To His Koi Mistress

His body aches for the water—a pleasing ache, born of machinations well-laid and almost come to fruition. The smell of the hot springs wafts down the corridor, at the end of which stands his relief—a kashikiri-buro—a private bath. The merger with Okamoto Electronics, which his father-in-law—Company President Kotegawa (soon to be ex-company president if tomorrow’s coup goes to plan)—naively entrusted him with; the endless working nights of coffee, sake, hostess bars, coffee; the ever-present fuzz of chain-smoked cigarettes—all hang from him like chains, chains of 24-karat gold!

* * *

Her ladies-in-waiting scoop up the warm water and pour it over her head, wash her whiskers and scrub her scales. Her pond half freezes over in winter, and the baths are a heavenly respite. She sings with pleasure, her voice as warm and silky as the bathwater, its cadences as smooth as the water-worn rocks that line the nearby mountain streams, as mysterious as the dark centre of her pool.

* * *

The voice draws him to one of the bath rooms—his, he realises. A woman in his private bath? A gift perhaps from Mr. Okamoto. He’s tired, of course, but the voice—as wild and beautiful as that of the Queen of Flowers, who enamoured Taira Shunko at Koganei in the stories his grandmother used to tell him, now a lifetime ago it seems—revives him. He rubs his hands together. Okamoto-shachō, you sly dog. He is Scaramanga, about to make love before the kill.

* * *

She hears a sound—a gasp—and commands one of her ladies to investigate. The lady returns with a ningen, a human, wrapped in a bathrobe.

She forces the man to his knees, and her ladies form a shoal around her, shielding her from his gaze.

“Who are you?” she asks.

He stutters through his reply, but eventually says his name is Katsumi. “P-please forgive me,” he says.

“Do you know who I am?”  He bows his head. “I am Nishikigoi, Queen of the Tranquillity Pond.”

“My apologies, kami-sama,” he says. “I didn’t mean to look. Your voice—the Queen of Flowers—I thought—I mean, if I knew I would never—”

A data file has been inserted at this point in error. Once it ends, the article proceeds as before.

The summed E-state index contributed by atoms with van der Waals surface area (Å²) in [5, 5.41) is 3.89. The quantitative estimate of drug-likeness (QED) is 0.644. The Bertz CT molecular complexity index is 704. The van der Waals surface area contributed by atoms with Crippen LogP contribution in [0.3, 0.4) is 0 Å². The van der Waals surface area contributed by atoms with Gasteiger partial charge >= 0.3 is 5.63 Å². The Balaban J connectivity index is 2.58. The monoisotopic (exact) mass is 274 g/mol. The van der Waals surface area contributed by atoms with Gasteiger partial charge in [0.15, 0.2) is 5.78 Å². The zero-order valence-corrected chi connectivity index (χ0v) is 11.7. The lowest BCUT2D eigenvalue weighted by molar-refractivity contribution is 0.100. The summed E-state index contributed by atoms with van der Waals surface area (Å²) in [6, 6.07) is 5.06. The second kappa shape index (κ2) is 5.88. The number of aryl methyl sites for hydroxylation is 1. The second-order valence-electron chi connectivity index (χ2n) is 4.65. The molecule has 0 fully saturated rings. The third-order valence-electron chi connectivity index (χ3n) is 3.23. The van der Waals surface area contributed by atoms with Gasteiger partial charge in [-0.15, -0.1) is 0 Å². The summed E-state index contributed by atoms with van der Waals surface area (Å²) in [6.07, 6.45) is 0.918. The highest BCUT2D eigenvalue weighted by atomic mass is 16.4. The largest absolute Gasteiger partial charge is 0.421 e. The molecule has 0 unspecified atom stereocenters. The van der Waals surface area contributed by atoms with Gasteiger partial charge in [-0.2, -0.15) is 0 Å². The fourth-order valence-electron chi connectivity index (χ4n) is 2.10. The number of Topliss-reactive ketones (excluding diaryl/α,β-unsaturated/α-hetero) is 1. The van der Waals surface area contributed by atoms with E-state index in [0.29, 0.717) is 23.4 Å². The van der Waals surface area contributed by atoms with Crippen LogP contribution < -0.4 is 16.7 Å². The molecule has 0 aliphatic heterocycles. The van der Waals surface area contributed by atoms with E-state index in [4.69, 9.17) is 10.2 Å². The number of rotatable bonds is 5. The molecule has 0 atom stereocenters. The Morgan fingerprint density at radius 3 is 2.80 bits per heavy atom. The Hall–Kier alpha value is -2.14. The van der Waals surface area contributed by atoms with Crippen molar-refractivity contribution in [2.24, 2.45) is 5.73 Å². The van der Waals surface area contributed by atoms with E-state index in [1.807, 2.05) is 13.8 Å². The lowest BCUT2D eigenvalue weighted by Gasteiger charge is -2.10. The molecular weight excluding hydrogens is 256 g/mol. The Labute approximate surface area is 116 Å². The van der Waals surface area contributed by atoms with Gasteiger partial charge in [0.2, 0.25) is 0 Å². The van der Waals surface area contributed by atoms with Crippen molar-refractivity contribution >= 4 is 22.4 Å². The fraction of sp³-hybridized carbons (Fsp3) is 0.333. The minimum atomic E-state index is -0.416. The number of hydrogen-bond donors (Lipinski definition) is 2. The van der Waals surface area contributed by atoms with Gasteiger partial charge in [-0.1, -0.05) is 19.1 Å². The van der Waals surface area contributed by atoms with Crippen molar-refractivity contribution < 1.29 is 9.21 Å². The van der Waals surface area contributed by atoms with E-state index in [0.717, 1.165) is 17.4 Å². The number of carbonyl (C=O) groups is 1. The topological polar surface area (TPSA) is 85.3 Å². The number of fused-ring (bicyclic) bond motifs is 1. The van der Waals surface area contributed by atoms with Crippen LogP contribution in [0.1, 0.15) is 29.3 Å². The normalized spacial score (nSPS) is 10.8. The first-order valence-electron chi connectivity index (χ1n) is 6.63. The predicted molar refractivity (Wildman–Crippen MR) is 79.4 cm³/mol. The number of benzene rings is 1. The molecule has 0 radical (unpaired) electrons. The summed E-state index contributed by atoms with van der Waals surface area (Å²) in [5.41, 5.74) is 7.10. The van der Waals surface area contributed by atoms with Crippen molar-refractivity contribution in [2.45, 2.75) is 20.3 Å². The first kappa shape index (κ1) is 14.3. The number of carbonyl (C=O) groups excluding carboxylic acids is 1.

“The Queen of Flowers!” That hussy! “Do you think her worthy of admiration and not I?” She parts the shoal and stands naked in front of him.

“No—no—I . . .”

“Sakura is always getting poems dedicated to her, and paintings, and songs; people come from miles around to see her.”

“Please, I won’t tell anyone what I saw. I’ll erase it from my memory.”

Erase it from your memory? Am I so repulsive to you?”

“No—please—let me—”

“Then prove it to me, ningen. Write me a poem—better than anything those sycophants composed for Sakura.”

* * *

A poem, he thinks. I can’t write poetry. Certainly not for this fishy beast! Her glassy eyes stare at him cold and unblinking. Her whiskers twitch and her skewbald scales flash with an irritated glimmer. “Kami-sama,” he begins, a tremor in his voice. “. . .”

“Well? Where’s my poem?”

“That, er”—he seizes the moment—”that was my poem.”

“But you didn’t speak.”


“Explain. Quickly.”

“M-men have written poems about the moon, the sun, the cherry blossoms”—her gills flare—”but!” he adds quickly, “your beauty—no words can describe it. Your matchless tail, your . . . elegant whiskers, your glorious . . . gills, leave me . . . without words?”

The creature seems to soften.

“My beauty leaves you speechless?”

He gulps. “Oh, yes.”

Her whiskers swoon; her scales shimmer.

He breathes a quick sigh of relief.

* * *

Her ladies pulse around her in fits that mirror her fluttering heart.

“Sweet Katsumi,” she says. “What a wonderful poem. For this you’ll be rewarded.”

His eyes light up.

“Come, be my consort in the Tranquillity Pond, where we shall feast upon algae and flies forevermore. The pond may be murky but our love shall prove light enough.”

And as his whiskers begin to grow, his face contorts into what she suspects mortals call a smile. His expression, she thinks, is too a kind of poetry: sincere and full of joy.


“To His Koi Mistress” © 2017 by Dafydd McKimm. All rights reserved.

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